Interview with Joe Faddoul, Chairman of BML Istisharat
Let's talk about the IT industry in Lebanon: what are the trends and the opportunities? Is the government doing enough to support companies like yours: BML Istisharat?
As you know, Lebanon has no raw materials or natural resources, so IT is typically an industry which can be developed in Lebanon, using the country as a platform. It is helped by the fact that the Lebanese people are multilingual and can adapt to different environments. It is also possible to be based in Lebanon but export wherever you want in the world, as there is no need for containers or transport. These are the opportunities for the IT industries here. Regarding the government, all we ask from them is not to interfere with us. We are not asking for subsidies or financial aid, just a little bit of law and order, an open airport and functional telecommunications. It seems the government is providing this, so all is well in this respect.
What are some of the specific challenges related to developing IT industry? Many countries are facing, for example, an educated, IT-literate workforce.
We have no difficulty finding IT specialists. There are a lot of universities here, including American and French universities as well as local ones, so it is not hard to find the right people. The main challenge has been peoples' perceptions of Lebanon. When we tried to export our products, they would ask us if the situation was peaceful, if the airport was open and so on. Of course, they wanted make sure that when choosing our product, we would be able to contact them and communicate with them or visit them. There was a war here from 1975 to 1990 and we still have some difficulty extricating ourselves from this perception.
How big is the Lebanese IT sector now? How many companies are there? Is the Lebanese IT an active industry, and is it growing? Can you predict the growth of the IT sector in the years to come?
The Lebanese IT sector is growing; at least, we feel the sector is growing. There are a lot of companies in Europe and the US who are not that visible, but are outsourcing their developments in Lebanon. BML Istisharat is not an outsourcing company – BML Istisharat has developed its own products – but a lot of companies in the wider IT sector are outsourcing their developments in Lebanon, which is good.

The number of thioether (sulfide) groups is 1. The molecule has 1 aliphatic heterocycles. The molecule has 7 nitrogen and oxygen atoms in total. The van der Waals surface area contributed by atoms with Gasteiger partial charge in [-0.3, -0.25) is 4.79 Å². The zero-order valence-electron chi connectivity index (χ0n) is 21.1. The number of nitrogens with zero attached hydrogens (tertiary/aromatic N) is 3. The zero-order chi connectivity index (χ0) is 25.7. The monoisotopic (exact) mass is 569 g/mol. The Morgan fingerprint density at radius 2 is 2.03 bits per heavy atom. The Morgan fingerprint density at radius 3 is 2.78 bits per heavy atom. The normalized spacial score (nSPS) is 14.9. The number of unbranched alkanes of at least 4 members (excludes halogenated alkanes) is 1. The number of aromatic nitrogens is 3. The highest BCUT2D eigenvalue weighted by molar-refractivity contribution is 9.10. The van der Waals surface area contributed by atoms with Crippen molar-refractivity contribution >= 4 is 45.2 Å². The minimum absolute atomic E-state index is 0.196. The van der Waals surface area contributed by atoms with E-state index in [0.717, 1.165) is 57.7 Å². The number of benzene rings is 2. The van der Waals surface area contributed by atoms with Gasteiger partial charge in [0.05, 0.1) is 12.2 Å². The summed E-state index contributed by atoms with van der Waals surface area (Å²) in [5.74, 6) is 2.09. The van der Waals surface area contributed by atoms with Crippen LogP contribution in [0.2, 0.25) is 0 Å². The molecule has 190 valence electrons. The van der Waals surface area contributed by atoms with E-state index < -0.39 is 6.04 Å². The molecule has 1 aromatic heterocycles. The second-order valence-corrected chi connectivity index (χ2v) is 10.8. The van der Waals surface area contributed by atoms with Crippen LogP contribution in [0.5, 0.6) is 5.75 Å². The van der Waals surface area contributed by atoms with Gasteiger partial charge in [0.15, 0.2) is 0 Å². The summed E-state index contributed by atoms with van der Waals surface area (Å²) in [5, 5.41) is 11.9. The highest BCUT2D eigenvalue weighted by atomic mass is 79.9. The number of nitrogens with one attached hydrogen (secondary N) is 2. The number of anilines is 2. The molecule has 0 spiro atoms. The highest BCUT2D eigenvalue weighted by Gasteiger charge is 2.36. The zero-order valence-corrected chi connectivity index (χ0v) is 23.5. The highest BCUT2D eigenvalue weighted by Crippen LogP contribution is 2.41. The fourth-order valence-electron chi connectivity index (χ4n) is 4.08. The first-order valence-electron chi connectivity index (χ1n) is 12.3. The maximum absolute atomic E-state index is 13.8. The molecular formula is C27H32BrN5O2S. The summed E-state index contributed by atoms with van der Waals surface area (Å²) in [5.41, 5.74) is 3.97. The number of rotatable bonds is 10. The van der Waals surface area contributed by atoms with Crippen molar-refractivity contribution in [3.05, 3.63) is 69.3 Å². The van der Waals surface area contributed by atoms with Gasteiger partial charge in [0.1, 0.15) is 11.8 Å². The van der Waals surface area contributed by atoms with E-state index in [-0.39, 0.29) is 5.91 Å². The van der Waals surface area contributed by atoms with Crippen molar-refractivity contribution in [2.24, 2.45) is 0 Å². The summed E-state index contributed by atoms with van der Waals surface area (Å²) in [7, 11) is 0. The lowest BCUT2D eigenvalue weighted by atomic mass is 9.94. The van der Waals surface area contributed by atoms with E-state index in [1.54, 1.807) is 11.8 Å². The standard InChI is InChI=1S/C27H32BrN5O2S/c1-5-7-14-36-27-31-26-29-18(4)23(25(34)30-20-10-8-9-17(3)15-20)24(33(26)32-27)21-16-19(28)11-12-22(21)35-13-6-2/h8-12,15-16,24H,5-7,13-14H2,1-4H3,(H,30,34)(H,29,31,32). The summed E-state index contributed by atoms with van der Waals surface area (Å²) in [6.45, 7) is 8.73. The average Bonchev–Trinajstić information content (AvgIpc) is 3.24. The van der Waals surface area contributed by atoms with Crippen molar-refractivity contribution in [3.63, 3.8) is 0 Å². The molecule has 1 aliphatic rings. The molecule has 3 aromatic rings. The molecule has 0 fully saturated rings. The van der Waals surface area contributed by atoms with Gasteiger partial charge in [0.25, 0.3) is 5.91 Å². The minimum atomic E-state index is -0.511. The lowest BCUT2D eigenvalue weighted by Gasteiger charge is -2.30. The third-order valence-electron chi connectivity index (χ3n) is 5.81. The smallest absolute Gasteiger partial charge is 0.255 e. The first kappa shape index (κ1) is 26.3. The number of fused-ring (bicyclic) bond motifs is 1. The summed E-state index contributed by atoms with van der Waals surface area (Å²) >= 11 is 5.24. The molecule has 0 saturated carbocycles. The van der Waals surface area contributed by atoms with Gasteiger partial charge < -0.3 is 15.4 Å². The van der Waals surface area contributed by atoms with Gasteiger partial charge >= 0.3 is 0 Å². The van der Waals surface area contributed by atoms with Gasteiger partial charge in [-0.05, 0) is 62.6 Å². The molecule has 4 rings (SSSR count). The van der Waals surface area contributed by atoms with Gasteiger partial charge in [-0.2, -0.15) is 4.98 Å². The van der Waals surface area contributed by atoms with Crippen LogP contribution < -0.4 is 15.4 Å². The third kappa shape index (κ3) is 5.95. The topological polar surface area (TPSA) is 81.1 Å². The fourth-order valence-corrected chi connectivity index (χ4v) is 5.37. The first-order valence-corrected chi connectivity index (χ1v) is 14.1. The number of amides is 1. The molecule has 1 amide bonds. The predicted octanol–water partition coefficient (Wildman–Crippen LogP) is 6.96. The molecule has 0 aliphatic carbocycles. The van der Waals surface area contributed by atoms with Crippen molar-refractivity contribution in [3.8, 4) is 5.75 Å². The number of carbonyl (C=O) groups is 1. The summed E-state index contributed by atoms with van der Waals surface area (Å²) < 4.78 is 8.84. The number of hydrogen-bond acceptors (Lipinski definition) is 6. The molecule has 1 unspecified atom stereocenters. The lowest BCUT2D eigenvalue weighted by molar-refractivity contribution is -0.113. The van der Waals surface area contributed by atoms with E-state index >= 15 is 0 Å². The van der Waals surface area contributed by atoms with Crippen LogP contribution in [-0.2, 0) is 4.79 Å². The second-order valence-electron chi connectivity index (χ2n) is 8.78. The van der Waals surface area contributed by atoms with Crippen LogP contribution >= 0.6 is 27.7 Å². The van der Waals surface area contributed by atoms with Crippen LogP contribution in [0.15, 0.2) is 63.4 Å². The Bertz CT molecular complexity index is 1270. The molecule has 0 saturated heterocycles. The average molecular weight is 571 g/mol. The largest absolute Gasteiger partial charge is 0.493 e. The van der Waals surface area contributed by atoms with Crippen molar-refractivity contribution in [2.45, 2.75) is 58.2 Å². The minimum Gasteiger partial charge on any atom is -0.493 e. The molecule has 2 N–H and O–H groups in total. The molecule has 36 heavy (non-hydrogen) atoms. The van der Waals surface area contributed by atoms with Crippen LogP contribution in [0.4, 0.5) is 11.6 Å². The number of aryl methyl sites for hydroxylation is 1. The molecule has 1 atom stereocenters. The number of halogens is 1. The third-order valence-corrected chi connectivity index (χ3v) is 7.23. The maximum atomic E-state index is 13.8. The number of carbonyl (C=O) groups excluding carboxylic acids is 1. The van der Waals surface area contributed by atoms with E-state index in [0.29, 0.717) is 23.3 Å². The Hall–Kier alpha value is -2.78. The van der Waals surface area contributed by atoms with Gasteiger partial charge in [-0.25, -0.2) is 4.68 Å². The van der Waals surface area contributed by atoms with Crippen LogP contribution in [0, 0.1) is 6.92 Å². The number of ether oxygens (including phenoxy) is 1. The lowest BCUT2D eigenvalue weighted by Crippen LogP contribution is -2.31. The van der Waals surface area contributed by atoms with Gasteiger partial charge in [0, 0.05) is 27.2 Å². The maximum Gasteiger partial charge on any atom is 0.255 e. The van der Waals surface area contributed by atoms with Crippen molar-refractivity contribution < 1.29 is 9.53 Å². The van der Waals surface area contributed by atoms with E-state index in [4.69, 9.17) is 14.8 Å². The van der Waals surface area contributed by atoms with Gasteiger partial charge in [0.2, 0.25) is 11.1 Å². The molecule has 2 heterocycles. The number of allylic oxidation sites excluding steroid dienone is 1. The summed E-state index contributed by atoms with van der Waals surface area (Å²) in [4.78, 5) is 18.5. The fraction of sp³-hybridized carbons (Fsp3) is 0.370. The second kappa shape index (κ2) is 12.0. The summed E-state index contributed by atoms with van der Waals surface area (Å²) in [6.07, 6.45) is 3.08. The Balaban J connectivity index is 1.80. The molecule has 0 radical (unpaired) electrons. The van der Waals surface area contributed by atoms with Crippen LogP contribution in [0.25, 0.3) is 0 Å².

As for the development of the IT sector in Lebanon, I can't predict growth for the IT sector as a whole, but as far as BML Istisharat is concerned, we expect to reach a relative rate of growth of around 17-18% annually.
BML Istisharat - as an exporting IT company - is, I would say, a Lebanese success story. If I have been calculating correctly, 87% of your business is in exports, with only 13% in the local market. Some of the clients of BML Istisharat are the largest companies in the Fortune 500 list. Perhaps you can tell us about the story of BML Istisharat and how you have managed to accomplish this?
Well, we started out as a consultancy in 1972. In 1975, when the war broke out, nobody consulted with anybody, so the only activity with any meaning was IT, as our clients still needed payrolls and inventories and so on. Despite the war, the banking sector flourished, and BML Istisharat followed it by providing the local banking sector in Lebanon with IT solutions. In the early and mid 1980's, the local currency lost value due to the war, so in order to continue paying the staff decent salaries BML Istisharat had to dollarize the payroll, which meant the company had to export. That was the main driver for exporting, and BML Istisharat began in France, partnering with companies such as IBM, Oracle and HP. These companies helped introduce us to the European markets, and supported us there, because each time BML Istisharat sold one of its products, they sold their hardware or operating system.
... we are at ease in different markets and our banking product, for example, can run in London and in Mauritania, or in Kuala Lumpur as well as in Paris. Our products run in Arabic, Kurdish, English, Greek, Russian, Dutch, French and so on. The name of the game is parameterisation, flexibility, adaptation.
We then tried the US, and succeeded in exporting BML Istisharat insurance products to the US, and now we are seeking new territories in the Far East. We just scored our first deal with a local bank in Malaysia, which means our software is up and running in more than 30 countries: in the US, Europe, Africa, the Middle East, and now in Asia. During the next five years our efforts will be focused on Russia, the CIS countries and Asia.
Now you are operating globally, you are meeting with a lot of competition. What do you think are the main ingredients of the competitiveness of your company?
I think we are more agile and more reactive than the big companies. If you ask for an amendment in the software from a company with 5,000 employees it takes some time to go through all the procedures and processes. We can be more agile and adapt to different environments more flexibly than the big companies. We welcome globalisation. We want the client or the prospect to be able to compare, and we feel that if they are able to compare, a lot of prejudice will disappear.